Contrary to its name, Arcade Fire’s “Everything Now” had a long and gradual build-up before its release on July 28. Publicity stunts are hardly new for the band; to publicize their second album in 2006, the Canadian alternative rock group set up a hotline, 1 (866) NEON-BIBLE, that played “Intervention” for callers.
Thus, it’s hardly a surprise that the lead-up to their fifth studio album was characterized by a bizarre and perfectly 2017 marketing promotion. The band’s adaptation of a new logo and repeated use of the phrase “infinite content” helped fuel speculation, but the most notable stunt was their fake news campaign. Centered around a mysterious Twitter account that briefly uploaded an excerpt of the album, fake articles about Arcade Fire started to make headlines, including “Arcade Fire files multiple legal claims over ‘Millennial Whoop’” with the group purportedly claiming intellectual property rights to the phrase “Wa-oh-wa-oh,” and an article titled “Win Butler: Shredded Rock Star Workout” that prescribed doing 20 woodchoppers with a guitar to get a body like Butler’s.
The successful promotion run may have set expectations for “Everything Now” too high to meet, especially since the album has proven to be Arcade Fire’s most divisive yet. Rolling Stone said the album was “about having a cultural banquet on offer and still feeling hungry … a perfect soundtrack” but the Boston Globe claimed that “there’s nearly nothing left of early Arcade Fire’s poignant lyricism or cathartic sweep.”
But their Sept. 15 performance on the “Infinite Content” tour made it clear that powerhouse Arcade Fire can still take a punch from critics and come out on top. With the square stage made to look like a boxing ring, the group walked onto the floor at TD Garden on Friday night accompanied by bright lights, a cheering crowd, a boisterous announcer and a flashing video screen proclaiming them the heavyweight champions of the world.
Whatever one’s opinion of “Everything Now,” Arcade Fire’s masterful showmanship and intense passion were apparent from the moment they played the first few notes of the album’s first single of the same name. Between the soaring keyboards and the peppy flute sample, the performance was spirited and genuine, making spacious TD Garden feel like a much more intimate venue. Throughout the continuous two-hour show, most of the stadium was standing and dancing along, a testament to the group’s ability to keep the energy going.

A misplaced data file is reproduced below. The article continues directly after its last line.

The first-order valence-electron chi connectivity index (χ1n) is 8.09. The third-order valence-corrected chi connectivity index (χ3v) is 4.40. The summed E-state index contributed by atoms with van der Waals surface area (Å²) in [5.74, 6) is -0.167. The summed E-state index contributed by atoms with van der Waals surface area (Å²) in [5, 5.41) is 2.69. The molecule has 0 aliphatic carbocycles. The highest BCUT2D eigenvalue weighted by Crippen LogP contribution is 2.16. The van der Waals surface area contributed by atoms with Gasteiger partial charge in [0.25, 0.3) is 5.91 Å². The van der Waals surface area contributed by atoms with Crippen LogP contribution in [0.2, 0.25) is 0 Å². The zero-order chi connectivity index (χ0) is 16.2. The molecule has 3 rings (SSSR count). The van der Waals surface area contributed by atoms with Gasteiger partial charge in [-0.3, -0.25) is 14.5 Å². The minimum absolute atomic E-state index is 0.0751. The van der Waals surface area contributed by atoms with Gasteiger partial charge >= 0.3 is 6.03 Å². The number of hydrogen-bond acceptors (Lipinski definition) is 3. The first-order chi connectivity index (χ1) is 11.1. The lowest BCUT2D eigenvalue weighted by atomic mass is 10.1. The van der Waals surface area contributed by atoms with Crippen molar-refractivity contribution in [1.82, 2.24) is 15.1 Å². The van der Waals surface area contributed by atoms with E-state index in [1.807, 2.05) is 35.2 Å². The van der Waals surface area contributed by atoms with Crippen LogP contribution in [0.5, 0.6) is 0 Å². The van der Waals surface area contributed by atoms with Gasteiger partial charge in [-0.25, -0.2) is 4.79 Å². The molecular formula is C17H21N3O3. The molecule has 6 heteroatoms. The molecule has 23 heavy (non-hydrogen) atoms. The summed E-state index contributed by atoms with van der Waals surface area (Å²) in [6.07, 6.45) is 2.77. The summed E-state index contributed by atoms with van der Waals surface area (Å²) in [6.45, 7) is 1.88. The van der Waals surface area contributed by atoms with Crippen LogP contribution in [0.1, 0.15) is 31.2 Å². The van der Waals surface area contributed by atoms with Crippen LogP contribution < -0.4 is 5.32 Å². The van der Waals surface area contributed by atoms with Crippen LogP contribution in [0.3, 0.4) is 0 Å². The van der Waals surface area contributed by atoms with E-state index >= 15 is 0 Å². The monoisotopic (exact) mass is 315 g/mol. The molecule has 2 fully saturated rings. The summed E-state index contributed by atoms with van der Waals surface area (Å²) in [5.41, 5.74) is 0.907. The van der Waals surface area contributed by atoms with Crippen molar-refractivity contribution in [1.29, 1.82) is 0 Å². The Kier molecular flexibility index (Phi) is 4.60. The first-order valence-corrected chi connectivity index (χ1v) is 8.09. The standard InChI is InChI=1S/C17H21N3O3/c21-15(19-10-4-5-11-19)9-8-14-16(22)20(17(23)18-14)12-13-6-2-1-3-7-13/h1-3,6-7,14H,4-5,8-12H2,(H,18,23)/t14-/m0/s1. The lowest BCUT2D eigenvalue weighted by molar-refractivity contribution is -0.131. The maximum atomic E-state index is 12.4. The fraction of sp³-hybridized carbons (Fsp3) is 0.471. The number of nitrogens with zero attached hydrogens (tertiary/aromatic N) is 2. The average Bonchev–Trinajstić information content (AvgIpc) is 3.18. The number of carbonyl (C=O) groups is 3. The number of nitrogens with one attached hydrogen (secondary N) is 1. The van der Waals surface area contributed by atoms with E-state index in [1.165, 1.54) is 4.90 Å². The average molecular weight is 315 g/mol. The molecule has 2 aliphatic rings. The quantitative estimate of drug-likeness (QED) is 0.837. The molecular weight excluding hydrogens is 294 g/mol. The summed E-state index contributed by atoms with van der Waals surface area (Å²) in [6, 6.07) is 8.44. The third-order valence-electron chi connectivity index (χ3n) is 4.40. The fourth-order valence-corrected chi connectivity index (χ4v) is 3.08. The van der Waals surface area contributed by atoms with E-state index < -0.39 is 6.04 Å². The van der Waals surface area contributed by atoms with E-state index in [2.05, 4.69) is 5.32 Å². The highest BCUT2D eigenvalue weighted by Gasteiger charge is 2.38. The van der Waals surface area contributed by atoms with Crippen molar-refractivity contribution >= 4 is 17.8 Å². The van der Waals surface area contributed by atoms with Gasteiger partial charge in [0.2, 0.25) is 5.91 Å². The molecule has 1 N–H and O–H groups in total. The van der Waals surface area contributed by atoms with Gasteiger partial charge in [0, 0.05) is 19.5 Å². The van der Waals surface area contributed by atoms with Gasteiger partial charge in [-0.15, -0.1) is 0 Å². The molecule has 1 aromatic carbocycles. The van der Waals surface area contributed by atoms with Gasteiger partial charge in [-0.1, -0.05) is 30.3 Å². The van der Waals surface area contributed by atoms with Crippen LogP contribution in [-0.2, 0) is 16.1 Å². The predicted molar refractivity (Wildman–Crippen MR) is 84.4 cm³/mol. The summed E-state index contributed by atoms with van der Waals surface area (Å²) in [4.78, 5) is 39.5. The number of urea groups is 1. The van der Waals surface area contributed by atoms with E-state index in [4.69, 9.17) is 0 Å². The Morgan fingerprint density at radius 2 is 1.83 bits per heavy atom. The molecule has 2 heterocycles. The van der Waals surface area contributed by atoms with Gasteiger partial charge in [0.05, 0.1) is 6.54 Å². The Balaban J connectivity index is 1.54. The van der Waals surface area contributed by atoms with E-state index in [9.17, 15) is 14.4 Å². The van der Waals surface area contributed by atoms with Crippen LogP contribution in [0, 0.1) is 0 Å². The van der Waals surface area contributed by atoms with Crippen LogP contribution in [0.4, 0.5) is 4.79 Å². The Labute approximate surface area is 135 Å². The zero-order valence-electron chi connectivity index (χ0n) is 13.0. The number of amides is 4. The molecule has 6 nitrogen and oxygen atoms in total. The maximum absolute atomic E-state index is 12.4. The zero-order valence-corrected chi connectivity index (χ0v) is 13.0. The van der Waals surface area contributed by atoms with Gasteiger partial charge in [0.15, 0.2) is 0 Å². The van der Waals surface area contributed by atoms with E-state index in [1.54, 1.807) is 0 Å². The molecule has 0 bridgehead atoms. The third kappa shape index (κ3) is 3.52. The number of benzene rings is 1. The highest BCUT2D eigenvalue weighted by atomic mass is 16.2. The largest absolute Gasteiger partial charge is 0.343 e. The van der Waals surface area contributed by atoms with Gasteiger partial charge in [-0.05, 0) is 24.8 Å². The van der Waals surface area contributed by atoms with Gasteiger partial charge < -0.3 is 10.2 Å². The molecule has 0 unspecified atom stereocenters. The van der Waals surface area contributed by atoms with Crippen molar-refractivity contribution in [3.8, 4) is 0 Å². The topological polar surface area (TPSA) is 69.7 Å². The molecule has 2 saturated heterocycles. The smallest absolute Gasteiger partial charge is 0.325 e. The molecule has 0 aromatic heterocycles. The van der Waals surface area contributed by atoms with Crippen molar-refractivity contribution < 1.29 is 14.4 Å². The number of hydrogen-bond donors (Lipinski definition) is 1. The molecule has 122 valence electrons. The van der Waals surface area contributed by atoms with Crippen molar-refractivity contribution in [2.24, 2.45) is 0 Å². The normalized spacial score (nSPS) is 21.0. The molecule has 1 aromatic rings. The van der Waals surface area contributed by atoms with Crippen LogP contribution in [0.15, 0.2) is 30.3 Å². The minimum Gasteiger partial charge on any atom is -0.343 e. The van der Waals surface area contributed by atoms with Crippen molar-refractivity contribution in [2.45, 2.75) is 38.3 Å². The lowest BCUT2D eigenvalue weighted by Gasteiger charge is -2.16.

There was hardly a moment to breathe before they launched into “Signs of Life,” after which they departed from “Everything Now” and delved into some older songs, which were well received by the audience. Overall, there was a good balance between albums, with three songs from “Reflektor” (2013), four from “The Suburbs” (2010), three from “Neon Bible” (2007) and three from “Funeral” (2004). Of note was that the tour promoting “Everything Now” featured only six of 13 songs from that album, and notably lacked the eponymous song “Infinite Content.”
The concert was filled with poignant moments, often with audience participation. During the string melody at the end of “Rebellion (Lies)” (2004), Butler cued the audience to sing along. Then, during the sweet, low refrains of “Neon Bible” (2007), the audience was told to turn on their phone lights, creating a peaceful moment in an otherwise high-energy show. In the solemn time following “Neon Bible,” Butler explained that, since both he and his brother Will grew up in Houston, the flooding caused by Hurricane Harvey was a tragedy close to his heart. He asked the audience to donate to the cause, before launching into “The Suburbs” (2010), a song inspired by their upbringing in a Houston suburb. Near the end, a video featuring a computer-generated David Bowie during the late artist’s feature on “Reflektor” (2013) drew cheers from the audience.
For the beginning of the encore, Butler weaved through the crowd during a soulful rendition of “We Don’t Deserve Love” (2017), complete with karaoke-style lyrics, before rejoining the rest of the band on stage. “Everything Now (continued)” (2017) kept the mood mellow, slowly building up the energy until flashing lights and the Preservation Hall Jazz Band accompanied them for “Wake Up” (2004).
Arcade Fire truly proved themselves to be heavyweight champions of alternative rock, if not the world. As the band exited the stage to the “Wake Up” chorus, it was hard not to feel infinitely content.